The Lord Mayor of Bristol wearing her ceremonial garments, looking down to the ground.

Image © (Bristol Design)

Pictured: (Lord Mayor of Bristol)

It’s the year which will never be forgotten, the year which has touched every generation in some way. The impact of loss and grief in families, communities, the city, country and world will take years of healing and recovery. Like so many others I went in to the very first lock down feeling relatively optimistic, we were even talking about a September recovery, back to ‘normal’. How wrong we were.

Being Lord Mayor is a sociable role and along with a ceremonial element, the vast majority of my work is visiting and meeting people from across the City on a daily basis. In what became a virtual world, I had to become a virtual First Citizen – I was determined nothing would stop me representing Bristol and those I’d been elected to represent. Zoom became my best friend as we reached out to communities and organisations, hearing first-hand the challenges and struggles people were battling. There were incredible stories of resilience and community spirit too and it’s an absolute joy to see these highlighted and recognised through the recipients of this year’s Lord Mayor’s Medals. Being virtual didn’t prevent us from marking the usual national commemorations either and all continued to be marked with respect and dignity.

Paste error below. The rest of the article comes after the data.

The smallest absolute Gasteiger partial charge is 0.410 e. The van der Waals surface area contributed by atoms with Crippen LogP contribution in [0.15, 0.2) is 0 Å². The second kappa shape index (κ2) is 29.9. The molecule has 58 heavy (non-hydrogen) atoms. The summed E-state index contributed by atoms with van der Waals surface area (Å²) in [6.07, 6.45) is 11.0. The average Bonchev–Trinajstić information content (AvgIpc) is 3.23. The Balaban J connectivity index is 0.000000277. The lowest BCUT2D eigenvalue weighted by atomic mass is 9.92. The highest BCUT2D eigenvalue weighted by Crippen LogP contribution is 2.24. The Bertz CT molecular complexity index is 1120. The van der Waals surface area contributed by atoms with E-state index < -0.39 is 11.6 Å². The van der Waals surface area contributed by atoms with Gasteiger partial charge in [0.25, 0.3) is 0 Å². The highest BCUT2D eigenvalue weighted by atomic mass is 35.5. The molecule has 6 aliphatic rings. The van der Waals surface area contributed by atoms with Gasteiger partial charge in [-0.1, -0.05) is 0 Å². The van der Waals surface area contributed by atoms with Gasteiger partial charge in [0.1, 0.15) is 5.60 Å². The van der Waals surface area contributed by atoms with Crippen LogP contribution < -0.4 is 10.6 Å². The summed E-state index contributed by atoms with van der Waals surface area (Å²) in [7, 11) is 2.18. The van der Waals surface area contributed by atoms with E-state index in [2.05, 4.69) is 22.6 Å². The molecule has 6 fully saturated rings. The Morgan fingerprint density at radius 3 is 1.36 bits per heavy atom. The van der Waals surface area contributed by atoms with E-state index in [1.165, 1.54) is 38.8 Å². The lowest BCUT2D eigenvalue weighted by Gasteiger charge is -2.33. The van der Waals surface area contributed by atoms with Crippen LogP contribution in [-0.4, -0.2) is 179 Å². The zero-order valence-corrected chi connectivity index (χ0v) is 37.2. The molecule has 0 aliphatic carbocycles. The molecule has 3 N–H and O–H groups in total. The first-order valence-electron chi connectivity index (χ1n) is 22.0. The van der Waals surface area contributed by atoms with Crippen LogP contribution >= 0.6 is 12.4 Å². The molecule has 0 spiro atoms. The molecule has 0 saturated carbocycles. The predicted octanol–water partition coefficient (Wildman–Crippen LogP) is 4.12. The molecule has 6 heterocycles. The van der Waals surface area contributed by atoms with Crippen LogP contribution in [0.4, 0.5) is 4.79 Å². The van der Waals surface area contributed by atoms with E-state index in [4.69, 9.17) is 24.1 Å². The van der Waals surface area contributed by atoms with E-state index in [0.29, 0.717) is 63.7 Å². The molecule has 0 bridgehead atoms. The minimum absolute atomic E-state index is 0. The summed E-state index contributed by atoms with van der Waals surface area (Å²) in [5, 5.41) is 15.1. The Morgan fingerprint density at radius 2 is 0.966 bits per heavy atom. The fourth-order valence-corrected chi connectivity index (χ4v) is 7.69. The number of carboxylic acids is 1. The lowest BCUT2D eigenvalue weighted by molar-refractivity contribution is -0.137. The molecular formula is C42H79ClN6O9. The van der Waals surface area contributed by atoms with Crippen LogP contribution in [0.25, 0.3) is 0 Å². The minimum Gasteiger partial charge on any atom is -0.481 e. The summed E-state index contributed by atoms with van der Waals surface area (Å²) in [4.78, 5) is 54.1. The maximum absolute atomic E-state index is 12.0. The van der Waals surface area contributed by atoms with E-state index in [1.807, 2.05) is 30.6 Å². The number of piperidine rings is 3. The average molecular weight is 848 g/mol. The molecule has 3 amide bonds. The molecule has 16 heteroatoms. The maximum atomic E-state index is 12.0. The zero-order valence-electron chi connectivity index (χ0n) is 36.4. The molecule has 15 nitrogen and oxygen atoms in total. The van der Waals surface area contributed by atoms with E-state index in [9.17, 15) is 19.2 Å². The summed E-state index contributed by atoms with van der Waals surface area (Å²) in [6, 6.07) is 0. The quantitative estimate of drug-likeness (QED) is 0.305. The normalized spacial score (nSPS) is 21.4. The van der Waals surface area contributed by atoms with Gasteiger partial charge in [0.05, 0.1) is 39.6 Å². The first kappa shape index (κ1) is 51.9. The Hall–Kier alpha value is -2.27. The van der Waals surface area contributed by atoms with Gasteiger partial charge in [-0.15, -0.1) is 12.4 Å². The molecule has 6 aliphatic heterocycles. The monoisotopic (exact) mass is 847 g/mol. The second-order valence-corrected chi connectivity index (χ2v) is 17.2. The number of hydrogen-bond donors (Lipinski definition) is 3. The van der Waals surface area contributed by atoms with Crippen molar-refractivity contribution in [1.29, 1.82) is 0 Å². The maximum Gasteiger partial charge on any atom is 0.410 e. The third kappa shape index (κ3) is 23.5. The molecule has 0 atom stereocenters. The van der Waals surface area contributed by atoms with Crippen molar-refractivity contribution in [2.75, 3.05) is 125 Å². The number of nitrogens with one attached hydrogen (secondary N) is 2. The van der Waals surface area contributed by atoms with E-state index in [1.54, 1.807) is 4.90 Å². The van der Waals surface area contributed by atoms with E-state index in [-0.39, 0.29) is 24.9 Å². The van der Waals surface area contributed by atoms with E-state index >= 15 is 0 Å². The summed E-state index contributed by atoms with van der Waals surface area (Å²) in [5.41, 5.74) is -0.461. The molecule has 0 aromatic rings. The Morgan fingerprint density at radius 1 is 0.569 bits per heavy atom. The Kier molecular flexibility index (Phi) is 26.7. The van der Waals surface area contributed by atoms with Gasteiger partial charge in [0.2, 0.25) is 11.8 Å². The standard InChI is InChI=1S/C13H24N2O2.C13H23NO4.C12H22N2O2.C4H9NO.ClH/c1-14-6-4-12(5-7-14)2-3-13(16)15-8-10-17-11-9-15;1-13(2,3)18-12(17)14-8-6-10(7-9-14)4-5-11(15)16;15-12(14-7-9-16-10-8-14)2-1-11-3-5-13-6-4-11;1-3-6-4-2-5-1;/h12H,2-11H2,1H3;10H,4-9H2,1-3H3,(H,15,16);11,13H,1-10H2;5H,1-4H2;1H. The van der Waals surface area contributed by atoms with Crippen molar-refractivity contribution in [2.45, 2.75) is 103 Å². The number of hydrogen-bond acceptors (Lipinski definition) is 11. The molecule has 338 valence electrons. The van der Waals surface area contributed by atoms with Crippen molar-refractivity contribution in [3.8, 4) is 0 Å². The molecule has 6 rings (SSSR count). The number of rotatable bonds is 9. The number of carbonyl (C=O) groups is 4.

Like so many I’ve been personally affected by the pandemic, but I feel positive about our recovery. The longer days, sunny daffodils and birdsong undoubtedly lift the spirits, but the sheer resilience of humankind brings abundant hope. And as hope grows, our time to heal will follow.

Lord Mayor of Bristol, Jos Clark